It is important to know that when you rent living space, you are entering into a legal agreement.  The renter is a tenant, and the person or company owning the property is the landlord.  Each has rights and responsibilities that include paying the rent, making repairs, security deposits, the right to privacy, rent increases, moving out and settling disputes.  You may rent on a month-to-month basis or longer by signing a lease.

It is against the law for the landlord to refuse to rent to you because of your ancestry, ethnicity, or religion.  If you feel you have been wrongly treated, you can contact the Saskatchewan Human Rights Commission.  

As a tenant, it is your responsibility to pay rent on time.  It is a good idea to ask your landlord to give you a written receipt for any money you pay for a deposit or rent.  There are rules about when and how often the landlord can increase the rent.  The landlord must notify a tenant in writing at least six full months before the increase is to come into effect. 

Each tenant must keep their own place clean and respect the building’s rules and the rights of other tenants.  The landlord is responsible for maintaining the building and facilities.  The landlord must ensure that the building is safe to live in, appliances work, and make repairs when necessary.  The landlord must also respect your privacy.  He or she can only enter your place by giving you proper notice, or in an emergency, or with your agreement.

You cannot stop paying rent because of problems with your landlord (for example, if the landlord refuses to make repairs).  You need to work with your landlord to find a solution.  If your problem cannot be settled, contact the Office of Residential Tenancies.  The staff there can explain what is expected of renters and landlords, and resolve disputes when they arise.

When you are planning to move out, you must notify the landlord ahead of time.  This is usually called “giving notice”.  Notice must be given in writing, not just by telling the landlord.  Here is a sample notice of moving.  The security deposit will be returned at the end of the tenancy, unless the tenant agrees that the landlord can keep some or all of the deposit to pay the costs if the place needs to be cleaned, fixed or for unpaid rent.

Buying a Home

There are various types of home for sale such as condominiums, townhouses, single or detached homes, semi-detached homes, and duplexes.  Buying Your First Home in Canada:  What Newcomers Need to Know gives information on the different types of homes along with other useful information.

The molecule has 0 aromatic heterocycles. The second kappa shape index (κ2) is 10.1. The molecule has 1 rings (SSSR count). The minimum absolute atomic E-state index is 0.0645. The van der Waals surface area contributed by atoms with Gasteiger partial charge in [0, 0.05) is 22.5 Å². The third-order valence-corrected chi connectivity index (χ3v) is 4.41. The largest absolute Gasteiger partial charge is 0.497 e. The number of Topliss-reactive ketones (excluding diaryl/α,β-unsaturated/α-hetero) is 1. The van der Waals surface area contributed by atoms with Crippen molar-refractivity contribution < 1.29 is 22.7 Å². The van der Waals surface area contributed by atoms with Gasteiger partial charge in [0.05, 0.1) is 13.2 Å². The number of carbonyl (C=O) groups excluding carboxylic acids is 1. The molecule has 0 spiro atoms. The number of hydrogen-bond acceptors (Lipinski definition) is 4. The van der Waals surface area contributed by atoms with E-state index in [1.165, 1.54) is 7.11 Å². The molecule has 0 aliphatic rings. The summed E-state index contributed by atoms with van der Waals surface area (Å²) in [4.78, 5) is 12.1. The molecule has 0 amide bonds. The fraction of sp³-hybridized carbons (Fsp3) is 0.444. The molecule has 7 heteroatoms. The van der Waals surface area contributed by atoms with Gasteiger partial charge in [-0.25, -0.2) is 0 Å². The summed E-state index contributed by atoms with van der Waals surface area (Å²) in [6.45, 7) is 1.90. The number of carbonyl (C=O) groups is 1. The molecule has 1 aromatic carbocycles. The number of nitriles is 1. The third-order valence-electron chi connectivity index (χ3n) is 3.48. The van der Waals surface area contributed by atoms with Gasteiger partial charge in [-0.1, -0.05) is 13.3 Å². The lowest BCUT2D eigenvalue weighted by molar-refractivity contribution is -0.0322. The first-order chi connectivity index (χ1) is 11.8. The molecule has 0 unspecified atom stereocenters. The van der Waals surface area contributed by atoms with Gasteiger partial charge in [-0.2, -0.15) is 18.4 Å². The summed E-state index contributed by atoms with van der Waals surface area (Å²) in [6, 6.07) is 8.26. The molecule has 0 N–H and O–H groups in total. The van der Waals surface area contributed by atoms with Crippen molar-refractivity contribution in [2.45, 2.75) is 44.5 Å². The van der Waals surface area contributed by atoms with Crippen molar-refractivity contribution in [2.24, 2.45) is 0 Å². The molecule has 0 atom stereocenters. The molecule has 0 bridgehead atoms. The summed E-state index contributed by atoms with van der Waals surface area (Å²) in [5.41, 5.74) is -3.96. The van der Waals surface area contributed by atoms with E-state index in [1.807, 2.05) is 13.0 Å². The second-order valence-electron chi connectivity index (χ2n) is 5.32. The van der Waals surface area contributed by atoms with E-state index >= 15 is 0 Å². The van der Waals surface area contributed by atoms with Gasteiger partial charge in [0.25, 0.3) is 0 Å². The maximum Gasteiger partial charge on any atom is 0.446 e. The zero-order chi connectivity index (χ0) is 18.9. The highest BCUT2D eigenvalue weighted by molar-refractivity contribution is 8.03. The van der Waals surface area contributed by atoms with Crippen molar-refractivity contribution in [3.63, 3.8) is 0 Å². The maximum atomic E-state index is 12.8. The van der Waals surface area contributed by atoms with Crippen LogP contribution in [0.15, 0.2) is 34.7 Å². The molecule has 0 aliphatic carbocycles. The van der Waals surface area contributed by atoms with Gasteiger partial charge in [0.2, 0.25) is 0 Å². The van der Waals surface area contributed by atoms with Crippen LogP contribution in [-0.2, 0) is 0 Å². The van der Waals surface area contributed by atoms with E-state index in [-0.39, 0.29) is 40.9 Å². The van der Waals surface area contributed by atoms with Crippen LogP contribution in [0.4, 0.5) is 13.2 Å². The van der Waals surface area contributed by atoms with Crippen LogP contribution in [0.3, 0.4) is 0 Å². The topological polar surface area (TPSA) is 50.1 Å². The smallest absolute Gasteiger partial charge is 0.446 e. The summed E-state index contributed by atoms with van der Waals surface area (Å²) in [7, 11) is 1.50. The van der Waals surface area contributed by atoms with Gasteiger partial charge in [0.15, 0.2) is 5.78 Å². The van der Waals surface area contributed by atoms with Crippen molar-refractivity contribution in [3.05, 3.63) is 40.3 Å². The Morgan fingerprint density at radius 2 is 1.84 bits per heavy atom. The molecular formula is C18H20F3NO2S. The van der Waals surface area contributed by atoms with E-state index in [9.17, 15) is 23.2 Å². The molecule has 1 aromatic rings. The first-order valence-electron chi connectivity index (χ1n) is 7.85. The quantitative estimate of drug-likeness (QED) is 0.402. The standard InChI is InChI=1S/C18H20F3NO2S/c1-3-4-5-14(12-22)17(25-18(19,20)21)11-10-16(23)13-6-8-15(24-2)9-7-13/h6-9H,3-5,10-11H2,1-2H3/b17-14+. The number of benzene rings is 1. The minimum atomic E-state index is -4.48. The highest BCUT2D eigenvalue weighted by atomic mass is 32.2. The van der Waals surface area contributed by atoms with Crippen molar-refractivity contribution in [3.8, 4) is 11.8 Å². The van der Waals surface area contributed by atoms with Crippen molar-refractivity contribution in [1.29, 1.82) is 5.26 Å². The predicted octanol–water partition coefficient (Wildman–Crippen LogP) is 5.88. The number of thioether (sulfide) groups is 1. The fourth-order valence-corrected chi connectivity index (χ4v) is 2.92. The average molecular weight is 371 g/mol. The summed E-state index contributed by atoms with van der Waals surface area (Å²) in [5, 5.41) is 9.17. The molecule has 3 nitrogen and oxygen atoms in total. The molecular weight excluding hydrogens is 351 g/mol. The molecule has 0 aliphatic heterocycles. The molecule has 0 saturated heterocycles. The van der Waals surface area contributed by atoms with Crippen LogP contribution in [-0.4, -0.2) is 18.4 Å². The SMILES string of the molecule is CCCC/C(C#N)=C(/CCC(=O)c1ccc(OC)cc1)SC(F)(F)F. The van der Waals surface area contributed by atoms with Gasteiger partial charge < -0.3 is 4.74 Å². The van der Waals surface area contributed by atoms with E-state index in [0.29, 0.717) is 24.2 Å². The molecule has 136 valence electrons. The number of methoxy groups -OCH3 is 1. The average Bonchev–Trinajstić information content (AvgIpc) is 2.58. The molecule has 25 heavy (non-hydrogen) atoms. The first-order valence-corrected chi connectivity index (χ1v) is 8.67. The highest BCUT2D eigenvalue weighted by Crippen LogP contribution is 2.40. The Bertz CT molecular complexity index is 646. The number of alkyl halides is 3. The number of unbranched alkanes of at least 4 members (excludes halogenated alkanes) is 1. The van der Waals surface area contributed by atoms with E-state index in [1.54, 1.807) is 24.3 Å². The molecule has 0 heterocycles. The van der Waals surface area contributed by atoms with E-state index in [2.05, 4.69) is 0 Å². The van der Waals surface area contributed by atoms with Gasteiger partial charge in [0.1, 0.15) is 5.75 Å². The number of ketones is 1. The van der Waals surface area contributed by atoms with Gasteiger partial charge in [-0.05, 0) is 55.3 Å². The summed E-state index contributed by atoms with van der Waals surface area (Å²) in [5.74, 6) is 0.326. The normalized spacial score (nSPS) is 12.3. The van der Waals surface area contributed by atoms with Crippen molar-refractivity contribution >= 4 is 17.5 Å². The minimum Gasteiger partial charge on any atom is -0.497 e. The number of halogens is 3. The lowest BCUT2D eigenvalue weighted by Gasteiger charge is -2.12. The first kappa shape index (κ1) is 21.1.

Homes for sales are listed in the classified advertisement sections of local newspapers.  You can also check real estate websites or contact a local real estate agent.  Driving around and noticing “For Sale” signs can also help you find the right home.

Once you have found a home that you would like to buy, you will need to make a written offer to the owner, pay a purchase deposit, arrange for a home inspection and obtain a mortgage from a bank.  A real estate agent or a lawyer can assist you through the process.  Real estate agents are paid for their work by the person selling the home, so the buyer does not pay them.  Both the buyer and the seller will usually hire their own lawyer and pay the fees.

It is important to know exactly how much it costs to buy and own a home.  You will need to consider the price of the house and land and other expenses such as property taxes, legal fees, land transfer taxes, mortgage costs (including interest rates), a condominium fee (for condominiums only), and potential renovation costs if repairs are needed.

As a homeowner, you are required to pay property taxes on your home every year. The amount depends on the type of home, its location, and the size of the residential lot (land) that it occupies. You are also responsible to maintain your house and property.  Before you start any renovations on your home, check whether you need a building permit from the municipal office.  There are rules about what changes will be allowed.  Condominiums are different.  The owner pays a condominium fee that covers exterior maintenance services and care of areas shared by all condominium owners.  The owner must still pay to maintain the inside of their own unit.

Once you own a home, you need to consider buying home insurance. Home insurance gives you financial protection against incidents that can cause damage to your home. Visit Home Insurance in Saskatchewan for more information.

Housing Assistance Programs

Through Saskatchewan Housing Corporation (SHC), the Government offers a range of housing programs to low- and moderate-income households who may not be able to afford adequate, safe, and secure housing.  These housing programs include:

  • affordable rental housing;
  • financial assistance with the adaptation of a home for a household member with a disability;
  • financial assistance with home repair;
  • support to help seniors live independently in SHC-owned projects; and
  • financial assistance with homeownership (through housing partners).

Most of Saskatchewan Housing Corporation’s programs are income and asset tested.  There also may be other eligibility criteria, including citizenship requirements.  For more information about these programs, please visit Saskatchewan Housing Corporation Programs and Services or call 1-800-667-7567.